Dieter Petereit March 3rd, 2013

Serif vs. Sans: Typography Basics And Loads Of Free Fonts (Infographic)

You are really telling me, you never heard of Urban Fonts before? Well, considered how large the web is, this might be true and not a matter of faulty memory. The good news is: you can always get to know them now. They have published a useful infographic and still offer around 8.000 freeware fonts. So go there for more than one reason...


Urban Fonts Provides Thousands Of Free Fonts

I personally know Urban Fonts since the beginning of time. We were swimming the primeval soup together. I became a man, they became a type foundry. Caprice of fate.

Seriously. I first noticed Urban Fonts about six years ago. Being still around on the fast moving internet does mean something. Obviously, Urban Fonts did things right. Still, most of the portfolio on Urban Fonts are freeware fonts in formats for Mac and Windows, as there are TTF or OTF. License files are part of every download. So make sure the font you are going to use carries the proper license to let you.

Besides fonts from the freeware, premium fonts are available, too. Also there are fonts who demand backlinks, donations or any other token of appreciation the respective creators demand for. As I said, each font is equipped with a text-file to inform you, so you won't find yourself dashed against the wall in the wrong moment.


A nice feature for users looking for letter-sets other than English is the possibility to type your own text on the preview page of each font. That way you can check if a given font is worth to be taken into consideration very easily and reliably.

Serif vs. Sans: The Final Battle In Typography

Besides offering a plethora of free and non-free fonts, Urban Fonts runs a regularly updated blog, stuffed with interesting topics from the world of typography. You should consider subscribing to their RSS feed, if you are into typographical content.

Just this past week the UF team published an infographics on the differences between fonts with serifs and those without. Titled Serif vs. Sans they put together the most important distinguishing characteristics of the two families.

They don't limit the information to visible distinguishing marks, where obviously fonts with serifs carry - well - serifs, those little tailing lines around the edges of a letter. But they also explain the historical background as to how and why serif and sans fonts evolved.

If you are professional designer it will probably not be new to you, that still, serif-usage is advised for print, while sans-usage is advisable for web use-cases. So it is unsurprising that font usage on the web is 60% sans and 40% serif in headings, and even 66% sans in paragraph text, with only a share of 34% of serif.

Foremost because of the relatively low resolutions we still have to face as far as digital devices are concerned, sans is a better choice there. Serif fonts tend to brake and look brittle on resolutions lower than print. Even the coming hiDPI devices will have to go a long way to really be able to compete with a printed page of a book.

Put this infographic in your collection of infographics - I know you have one, if not, change that - to have it at hand when you next need it. As always, clicking the following image takes you to the source:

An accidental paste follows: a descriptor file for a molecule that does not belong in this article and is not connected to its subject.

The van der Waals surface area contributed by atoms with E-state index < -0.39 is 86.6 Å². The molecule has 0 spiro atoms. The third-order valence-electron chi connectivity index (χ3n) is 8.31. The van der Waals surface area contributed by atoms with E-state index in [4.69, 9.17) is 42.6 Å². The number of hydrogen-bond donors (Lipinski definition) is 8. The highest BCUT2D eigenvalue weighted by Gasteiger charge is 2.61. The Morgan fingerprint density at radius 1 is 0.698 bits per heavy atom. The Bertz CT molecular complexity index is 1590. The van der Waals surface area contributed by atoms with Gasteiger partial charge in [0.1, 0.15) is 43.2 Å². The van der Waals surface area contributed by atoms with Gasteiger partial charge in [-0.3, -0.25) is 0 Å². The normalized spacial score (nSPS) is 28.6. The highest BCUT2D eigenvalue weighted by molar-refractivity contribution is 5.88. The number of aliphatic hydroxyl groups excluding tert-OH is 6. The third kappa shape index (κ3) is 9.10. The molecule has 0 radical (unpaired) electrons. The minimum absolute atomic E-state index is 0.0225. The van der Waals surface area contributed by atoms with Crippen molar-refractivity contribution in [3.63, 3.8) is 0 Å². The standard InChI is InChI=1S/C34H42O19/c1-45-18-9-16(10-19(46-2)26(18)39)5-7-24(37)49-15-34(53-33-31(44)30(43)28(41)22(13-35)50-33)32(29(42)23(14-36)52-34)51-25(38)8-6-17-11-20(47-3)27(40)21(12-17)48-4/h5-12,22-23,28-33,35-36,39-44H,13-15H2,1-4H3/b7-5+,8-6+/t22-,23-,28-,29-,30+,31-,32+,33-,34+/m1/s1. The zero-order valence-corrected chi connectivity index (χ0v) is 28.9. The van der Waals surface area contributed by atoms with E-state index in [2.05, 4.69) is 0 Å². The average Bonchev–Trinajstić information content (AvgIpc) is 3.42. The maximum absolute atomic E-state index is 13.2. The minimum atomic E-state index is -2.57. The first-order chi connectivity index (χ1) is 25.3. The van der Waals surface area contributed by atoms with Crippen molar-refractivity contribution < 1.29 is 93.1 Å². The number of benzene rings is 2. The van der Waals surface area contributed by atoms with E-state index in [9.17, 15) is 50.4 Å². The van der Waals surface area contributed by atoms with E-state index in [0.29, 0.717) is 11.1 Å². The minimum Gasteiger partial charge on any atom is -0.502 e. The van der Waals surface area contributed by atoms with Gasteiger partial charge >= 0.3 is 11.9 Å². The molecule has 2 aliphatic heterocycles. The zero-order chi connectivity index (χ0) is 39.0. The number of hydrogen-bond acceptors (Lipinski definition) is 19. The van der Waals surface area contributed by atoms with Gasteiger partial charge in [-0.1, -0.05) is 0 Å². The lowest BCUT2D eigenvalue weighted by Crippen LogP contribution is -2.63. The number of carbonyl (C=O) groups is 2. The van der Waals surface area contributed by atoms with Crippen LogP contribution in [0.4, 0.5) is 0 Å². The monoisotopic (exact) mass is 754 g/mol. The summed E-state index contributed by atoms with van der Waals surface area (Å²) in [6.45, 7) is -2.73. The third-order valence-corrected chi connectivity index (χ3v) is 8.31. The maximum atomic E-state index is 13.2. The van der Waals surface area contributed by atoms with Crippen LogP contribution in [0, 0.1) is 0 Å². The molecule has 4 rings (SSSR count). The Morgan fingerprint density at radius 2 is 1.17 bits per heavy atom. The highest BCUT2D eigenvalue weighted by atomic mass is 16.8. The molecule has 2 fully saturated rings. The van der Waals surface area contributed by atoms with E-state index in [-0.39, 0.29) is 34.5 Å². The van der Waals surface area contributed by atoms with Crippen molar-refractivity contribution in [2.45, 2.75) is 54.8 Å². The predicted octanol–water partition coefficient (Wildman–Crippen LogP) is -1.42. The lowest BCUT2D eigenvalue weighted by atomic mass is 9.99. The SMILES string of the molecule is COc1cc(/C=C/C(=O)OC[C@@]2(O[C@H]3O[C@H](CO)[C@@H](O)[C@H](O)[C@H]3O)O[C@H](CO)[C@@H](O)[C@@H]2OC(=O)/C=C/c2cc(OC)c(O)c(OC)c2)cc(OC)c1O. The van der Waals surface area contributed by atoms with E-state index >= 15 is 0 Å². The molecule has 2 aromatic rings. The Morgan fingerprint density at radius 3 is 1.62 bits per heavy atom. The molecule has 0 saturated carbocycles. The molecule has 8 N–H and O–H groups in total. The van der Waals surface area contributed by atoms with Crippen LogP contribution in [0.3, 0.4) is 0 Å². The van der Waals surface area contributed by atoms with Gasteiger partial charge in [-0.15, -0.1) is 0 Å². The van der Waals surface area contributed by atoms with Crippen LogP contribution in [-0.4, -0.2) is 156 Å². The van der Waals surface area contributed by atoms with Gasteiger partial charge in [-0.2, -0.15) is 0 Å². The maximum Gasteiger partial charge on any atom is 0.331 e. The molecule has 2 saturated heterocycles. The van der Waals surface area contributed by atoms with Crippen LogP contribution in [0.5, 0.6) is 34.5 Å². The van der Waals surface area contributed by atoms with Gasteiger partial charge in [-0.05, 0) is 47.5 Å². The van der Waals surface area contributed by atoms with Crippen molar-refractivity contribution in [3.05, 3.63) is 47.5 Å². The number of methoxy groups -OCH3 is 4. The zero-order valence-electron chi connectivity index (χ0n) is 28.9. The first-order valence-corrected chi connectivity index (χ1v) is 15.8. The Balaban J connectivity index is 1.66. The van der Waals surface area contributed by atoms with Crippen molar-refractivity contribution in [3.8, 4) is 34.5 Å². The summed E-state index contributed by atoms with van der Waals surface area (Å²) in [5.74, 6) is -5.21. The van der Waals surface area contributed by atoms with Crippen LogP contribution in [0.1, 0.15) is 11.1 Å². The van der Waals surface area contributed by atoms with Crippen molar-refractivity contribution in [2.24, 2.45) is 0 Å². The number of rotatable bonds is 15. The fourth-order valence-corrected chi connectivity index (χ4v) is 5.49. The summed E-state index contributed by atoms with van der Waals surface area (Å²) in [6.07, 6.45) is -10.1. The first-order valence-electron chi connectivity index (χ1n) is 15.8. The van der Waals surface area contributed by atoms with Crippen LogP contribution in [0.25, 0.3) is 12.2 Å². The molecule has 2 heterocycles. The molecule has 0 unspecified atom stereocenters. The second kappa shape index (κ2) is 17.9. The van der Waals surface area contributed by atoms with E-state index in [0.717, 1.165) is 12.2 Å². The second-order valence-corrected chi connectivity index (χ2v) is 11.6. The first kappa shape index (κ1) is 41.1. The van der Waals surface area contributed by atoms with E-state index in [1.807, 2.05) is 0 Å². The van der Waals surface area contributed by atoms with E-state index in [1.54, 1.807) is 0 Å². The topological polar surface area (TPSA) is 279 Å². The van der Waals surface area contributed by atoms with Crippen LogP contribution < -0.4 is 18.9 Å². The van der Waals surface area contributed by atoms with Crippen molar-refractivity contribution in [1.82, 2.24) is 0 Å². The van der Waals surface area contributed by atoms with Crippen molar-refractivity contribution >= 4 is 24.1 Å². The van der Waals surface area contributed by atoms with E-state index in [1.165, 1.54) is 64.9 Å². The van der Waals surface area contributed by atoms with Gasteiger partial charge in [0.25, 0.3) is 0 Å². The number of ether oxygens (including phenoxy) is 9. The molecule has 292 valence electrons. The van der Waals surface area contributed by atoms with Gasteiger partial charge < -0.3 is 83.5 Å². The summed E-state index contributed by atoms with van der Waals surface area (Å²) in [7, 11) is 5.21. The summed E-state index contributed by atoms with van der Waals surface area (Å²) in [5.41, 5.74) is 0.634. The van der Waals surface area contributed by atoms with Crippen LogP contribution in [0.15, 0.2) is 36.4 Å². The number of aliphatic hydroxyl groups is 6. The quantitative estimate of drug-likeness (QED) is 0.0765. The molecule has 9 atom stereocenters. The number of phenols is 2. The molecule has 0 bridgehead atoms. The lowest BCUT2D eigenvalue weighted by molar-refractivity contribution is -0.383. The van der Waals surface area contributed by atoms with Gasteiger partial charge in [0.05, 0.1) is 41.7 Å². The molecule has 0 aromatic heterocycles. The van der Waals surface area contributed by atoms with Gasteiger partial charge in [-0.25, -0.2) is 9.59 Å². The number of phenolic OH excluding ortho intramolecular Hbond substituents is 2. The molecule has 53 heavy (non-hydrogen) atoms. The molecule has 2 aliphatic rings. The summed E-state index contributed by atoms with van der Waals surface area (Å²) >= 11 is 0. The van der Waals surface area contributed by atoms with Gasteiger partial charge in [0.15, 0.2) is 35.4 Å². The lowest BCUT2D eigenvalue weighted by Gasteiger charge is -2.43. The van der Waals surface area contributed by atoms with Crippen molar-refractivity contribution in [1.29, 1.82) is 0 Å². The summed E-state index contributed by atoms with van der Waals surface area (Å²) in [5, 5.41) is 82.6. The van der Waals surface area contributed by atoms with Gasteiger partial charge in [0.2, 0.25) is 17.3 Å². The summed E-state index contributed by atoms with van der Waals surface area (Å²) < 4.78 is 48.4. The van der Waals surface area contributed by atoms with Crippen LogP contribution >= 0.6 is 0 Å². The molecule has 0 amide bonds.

(Source: Urban Fonts Blog)

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Dieter Petereit

Dieter Petereit is a veteran of the web with over 25 years of experience in the world of IT. As soon as Netscape became available he started to do what already at that time was called web design and has carried on ever since. Two decades ago he started writing for several online publications, some well, some lesser known. You can meet him over on Google+.


  1. Nice infographic about SANS vs SERIF, thanks for sharing.
    Personally I love slab serif (brix slab, museo slab..) and sans like proxima nova, source sans and open sans.

  2. I’m a graphic designer and everyone uses 300-dpi images for offset printing. The only time I’ve used a higher dpi was when I worked on Betty Crocker Cookbooks, which used 1200-dpi, but they were ultra critical. For 99% of the jobs you’ll do, 300-dpi is more than adequate.

  3. I believe the 1,000 dpi argument in print was referring to type more than images. Everything in print gets ripped/rasterized in the end to usually 1,200 dpi, depending on the printer or instructions included within the source file(s). Although, most fonts today have vector outlines, text is ripped like everything else in print. Compare printed 300 dpi text to 1,200 dpi and see a noticeable difference in clarity between them. Much like comparing the first generation iPad to the 4th generation, there is an obvious distinction in sharpness. In a nutshell, the difference between digital and print is that on screen, vector remains, in print, vector gets rasterized.

  4. I actually use daFont as my source of typefaces. I’ve just checked Urban Fonts and I see that it has a decent collection too, so I’ll guess I’ll hang out there and explore a bit. That’s a great and informative infographic by the way and I love the end message. How the message is presented always matter more than its design. :)

  5. 300 DPI is the resolution of the first laser printers. I don’t recall anyone ever claiming that you shouldn’t use serif fonts with an Apple LaserWriter.

  6. There is a difference between pixels and dots. A pixel in general will need many dots to be represented in most printing processes. The term DPI is really an unfortunate and inaccurate choice (vs. PPI) for describing display resolutions. 300 PPI do allow for way more fine-grained display compared to 300 DPI. Screens do not need 1200 PPI if printers do not need, say, 4800 DPI.

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